Friday is National Donut Day, likely to prompt behaviors not condoned by the food police, nanny-minded bureaucrats or New York Mayor Michael R. Bloomberg. The Competitive Enterprise Institute, however, suggests all Americans eat not one but two donuts to celebrate — “one for themselves, and one for their liberty,” the nonprofit says. Fie on those alarmist warnings from the White House and elsewhere.

“It’s sweet revenge to eat sweets in protest of government attempts to stop us from living as we see fit,” declares Michelle Minton, the organization’s consumer policy analyst.

“This shouldn’t get us in trouble with the IRS. But you never know,” adds Sam Kazman, the group’s general counsel.


New York City mayoral hopeful Anthony D. Weiner and his rivals better make themselves appealing to the older folks in town. Motivated geezers are likely to decide the big race in that town. People older than 50 are expected to account for more than half of all voters in the upcoming primary and general elections, a historic pattern.

A painstaking AARP analysis of exit polls and census data reveals that 51 percent of the votes during the last mayoral election came from those older than 50. During the 2010 midterms, though the 50-plus population only comprised 42 percent of New York voters, they still accounted for 54 percent of the electorate.

“Issues important to the biggest voting demographic in New York City elections this year aren’t the ones we are hearing the candidates address on the campaign trail,” points out Beth Finkel, who is the AARP’s director in the Empire State.


Indeed, we know the IRS recently spent $49 million in an effort to party hearty and raise employee morale, prompting some observers to recall that the General Services Administration once spent $820,000 on a Las Vegas conference. Employees at the federal agency also received $30 million in unreported bonuses in 2012.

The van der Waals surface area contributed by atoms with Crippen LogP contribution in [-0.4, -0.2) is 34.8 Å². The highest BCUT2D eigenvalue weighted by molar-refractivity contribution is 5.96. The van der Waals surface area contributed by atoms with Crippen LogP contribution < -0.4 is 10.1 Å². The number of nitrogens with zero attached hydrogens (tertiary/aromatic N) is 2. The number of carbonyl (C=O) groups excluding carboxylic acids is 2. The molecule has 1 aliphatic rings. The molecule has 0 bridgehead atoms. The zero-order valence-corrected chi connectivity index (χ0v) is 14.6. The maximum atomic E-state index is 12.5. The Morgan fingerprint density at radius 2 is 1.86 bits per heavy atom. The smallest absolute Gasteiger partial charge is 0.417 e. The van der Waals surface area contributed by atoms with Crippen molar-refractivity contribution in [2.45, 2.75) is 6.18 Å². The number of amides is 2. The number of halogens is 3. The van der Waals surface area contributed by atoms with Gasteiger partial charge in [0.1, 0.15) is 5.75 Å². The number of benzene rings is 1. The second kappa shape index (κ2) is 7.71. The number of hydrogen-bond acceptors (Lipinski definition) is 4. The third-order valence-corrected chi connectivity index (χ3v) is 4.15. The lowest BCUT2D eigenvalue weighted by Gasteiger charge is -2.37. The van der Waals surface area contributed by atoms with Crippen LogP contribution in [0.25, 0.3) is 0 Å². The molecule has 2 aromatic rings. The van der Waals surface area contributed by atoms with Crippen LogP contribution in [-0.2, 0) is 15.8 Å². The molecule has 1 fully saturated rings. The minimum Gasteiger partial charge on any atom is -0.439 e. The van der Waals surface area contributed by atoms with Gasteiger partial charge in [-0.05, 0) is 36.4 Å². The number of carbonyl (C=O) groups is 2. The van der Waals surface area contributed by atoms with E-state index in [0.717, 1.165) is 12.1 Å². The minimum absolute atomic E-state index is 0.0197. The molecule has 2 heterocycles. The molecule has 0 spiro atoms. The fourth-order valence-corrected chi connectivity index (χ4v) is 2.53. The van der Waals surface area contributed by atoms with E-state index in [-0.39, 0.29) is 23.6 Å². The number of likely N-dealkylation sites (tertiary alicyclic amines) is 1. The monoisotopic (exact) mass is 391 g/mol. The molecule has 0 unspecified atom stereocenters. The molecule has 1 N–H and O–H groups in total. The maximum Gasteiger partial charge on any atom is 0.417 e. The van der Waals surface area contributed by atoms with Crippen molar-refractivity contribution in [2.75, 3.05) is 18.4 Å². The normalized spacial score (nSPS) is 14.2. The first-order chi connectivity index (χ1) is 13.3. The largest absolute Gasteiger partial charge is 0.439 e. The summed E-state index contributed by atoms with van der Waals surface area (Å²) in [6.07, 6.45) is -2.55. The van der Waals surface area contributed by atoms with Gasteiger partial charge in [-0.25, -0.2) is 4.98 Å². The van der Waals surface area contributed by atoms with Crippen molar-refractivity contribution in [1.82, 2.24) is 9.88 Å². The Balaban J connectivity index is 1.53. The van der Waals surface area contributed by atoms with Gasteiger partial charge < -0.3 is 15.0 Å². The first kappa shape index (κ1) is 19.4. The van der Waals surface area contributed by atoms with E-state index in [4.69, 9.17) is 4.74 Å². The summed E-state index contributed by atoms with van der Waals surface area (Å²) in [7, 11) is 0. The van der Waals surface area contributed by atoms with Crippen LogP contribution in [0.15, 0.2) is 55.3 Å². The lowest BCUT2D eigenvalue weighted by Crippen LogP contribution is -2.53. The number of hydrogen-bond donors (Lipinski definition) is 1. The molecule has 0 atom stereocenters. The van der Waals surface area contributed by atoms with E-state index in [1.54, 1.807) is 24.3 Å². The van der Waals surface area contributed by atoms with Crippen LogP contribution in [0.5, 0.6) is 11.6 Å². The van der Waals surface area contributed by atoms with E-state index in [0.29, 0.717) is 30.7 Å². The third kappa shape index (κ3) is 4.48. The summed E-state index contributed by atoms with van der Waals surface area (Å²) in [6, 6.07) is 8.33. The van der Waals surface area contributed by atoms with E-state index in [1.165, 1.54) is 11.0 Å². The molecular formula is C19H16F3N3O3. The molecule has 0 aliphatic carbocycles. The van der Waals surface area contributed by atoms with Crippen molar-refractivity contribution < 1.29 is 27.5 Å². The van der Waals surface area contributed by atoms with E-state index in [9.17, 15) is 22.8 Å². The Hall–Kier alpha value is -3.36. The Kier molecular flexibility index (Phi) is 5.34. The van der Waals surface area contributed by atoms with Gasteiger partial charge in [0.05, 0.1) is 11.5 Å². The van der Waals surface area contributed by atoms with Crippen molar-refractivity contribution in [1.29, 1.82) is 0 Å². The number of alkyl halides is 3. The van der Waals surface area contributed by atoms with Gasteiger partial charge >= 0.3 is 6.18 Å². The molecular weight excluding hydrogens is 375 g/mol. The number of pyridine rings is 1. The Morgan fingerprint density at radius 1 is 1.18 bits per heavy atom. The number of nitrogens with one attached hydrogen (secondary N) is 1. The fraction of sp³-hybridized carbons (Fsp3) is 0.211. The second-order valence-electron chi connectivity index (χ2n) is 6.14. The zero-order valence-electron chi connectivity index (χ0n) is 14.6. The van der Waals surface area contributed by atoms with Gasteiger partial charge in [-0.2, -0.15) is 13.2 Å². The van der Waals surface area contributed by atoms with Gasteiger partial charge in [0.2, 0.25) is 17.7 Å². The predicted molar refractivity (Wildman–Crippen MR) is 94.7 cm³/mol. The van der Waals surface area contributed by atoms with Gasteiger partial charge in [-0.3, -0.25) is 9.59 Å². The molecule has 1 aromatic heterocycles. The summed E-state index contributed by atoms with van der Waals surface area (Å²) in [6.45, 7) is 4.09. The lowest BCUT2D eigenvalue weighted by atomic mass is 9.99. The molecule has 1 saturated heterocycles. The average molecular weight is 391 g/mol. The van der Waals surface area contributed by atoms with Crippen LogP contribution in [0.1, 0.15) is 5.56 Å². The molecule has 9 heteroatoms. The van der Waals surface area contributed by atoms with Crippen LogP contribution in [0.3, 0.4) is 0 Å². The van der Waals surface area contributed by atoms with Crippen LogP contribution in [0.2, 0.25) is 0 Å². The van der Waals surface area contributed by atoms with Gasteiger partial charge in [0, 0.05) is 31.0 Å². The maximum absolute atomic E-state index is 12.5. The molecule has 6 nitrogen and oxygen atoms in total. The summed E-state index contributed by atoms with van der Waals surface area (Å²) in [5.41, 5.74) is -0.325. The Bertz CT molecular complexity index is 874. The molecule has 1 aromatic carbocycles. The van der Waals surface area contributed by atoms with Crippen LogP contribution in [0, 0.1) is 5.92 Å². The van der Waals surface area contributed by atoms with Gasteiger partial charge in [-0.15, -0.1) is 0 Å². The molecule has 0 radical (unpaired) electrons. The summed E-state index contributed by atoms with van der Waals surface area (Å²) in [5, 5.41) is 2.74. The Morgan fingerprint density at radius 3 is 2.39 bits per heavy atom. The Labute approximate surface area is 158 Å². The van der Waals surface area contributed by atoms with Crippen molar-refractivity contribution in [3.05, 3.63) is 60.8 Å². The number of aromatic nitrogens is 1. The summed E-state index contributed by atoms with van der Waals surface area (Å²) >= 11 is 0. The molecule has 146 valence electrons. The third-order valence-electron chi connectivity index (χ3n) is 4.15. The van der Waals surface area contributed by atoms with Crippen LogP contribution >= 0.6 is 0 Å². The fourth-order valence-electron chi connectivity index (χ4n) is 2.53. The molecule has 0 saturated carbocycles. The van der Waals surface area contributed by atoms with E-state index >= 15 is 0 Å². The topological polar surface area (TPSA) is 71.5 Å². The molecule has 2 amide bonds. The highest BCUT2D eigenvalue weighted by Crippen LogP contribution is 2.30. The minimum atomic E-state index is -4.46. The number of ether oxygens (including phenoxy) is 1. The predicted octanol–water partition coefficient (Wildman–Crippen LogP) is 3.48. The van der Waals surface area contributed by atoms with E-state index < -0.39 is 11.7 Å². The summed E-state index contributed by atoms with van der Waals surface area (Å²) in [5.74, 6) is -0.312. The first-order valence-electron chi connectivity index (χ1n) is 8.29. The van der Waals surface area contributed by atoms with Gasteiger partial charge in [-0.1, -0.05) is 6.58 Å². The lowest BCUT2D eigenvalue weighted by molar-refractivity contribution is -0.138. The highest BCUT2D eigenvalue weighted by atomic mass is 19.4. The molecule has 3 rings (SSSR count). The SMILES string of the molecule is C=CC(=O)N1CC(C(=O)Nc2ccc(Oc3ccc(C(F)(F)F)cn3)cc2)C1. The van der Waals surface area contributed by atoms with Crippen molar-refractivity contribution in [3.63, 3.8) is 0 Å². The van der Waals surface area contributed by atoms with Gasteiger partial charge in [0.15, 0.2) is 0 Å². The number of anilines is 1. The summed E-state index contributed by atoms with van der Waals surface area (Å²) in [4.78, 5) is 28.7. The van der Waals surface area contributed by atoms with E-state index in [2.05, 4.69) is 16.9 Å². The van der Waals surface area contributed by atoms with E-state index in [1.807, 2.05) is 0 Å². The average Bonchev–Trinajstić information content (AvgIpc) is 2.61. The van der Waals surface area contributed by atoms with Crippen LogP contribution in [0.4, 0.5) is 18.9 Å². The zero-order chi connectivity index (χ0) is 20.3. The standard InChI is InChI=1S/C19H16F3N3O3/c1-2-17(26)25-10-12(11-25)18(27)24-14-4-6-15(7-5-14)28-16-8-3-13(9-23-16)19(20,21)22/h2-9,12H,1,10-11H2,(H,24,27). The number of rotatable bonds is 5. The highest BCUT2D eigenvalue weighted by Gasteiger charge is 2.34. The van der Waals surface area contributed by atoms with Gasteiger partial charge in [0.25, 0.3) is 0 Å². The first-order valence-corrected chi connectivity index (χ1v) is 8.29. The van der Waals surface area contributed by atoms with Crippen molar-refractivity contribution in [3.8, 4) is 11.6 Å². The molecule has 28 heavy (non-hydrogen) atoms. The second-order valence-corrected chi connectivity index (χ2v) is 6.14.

But wait. An internal audit released by GSA’s inspector general finds the agency’s federal acquisition service “improperly intervened” in the award of $900 million in contracts for information technology services to Oracle America, Carahsoft Technology and Deloitte Consulting. See the report here: gsaig.gov, under “What’s new.”

The environment at the agency “appears rife with cronyism, mismanagement, and intimidation,” says Tom Schatz, president of Citizens Against Government Waste, a nonpartisan watchdog. “The report is yet another indication of an agency out of control. It is becoming clear that the inmates are running the asylum at GSA.”


68 percent of Americans say IRS targeting of conservative groups was done for “political reasons;” 19 percent said the scrutiny was the “right policy” under the U.S. tax code.

60 percent are closely following news of the IRS story.

44 percent say members of the “Obama administration” were involved in the extra scrutiny.

40 percent say IRS officials acted on their own.

31 percent say the IRS scrutiny of conservatives is illegal, 29 percent say it is unethical.

26 percent say the IRS did nothing wrong.

Source: A New York Times/CBS News poll of 1,022 U.S. adults.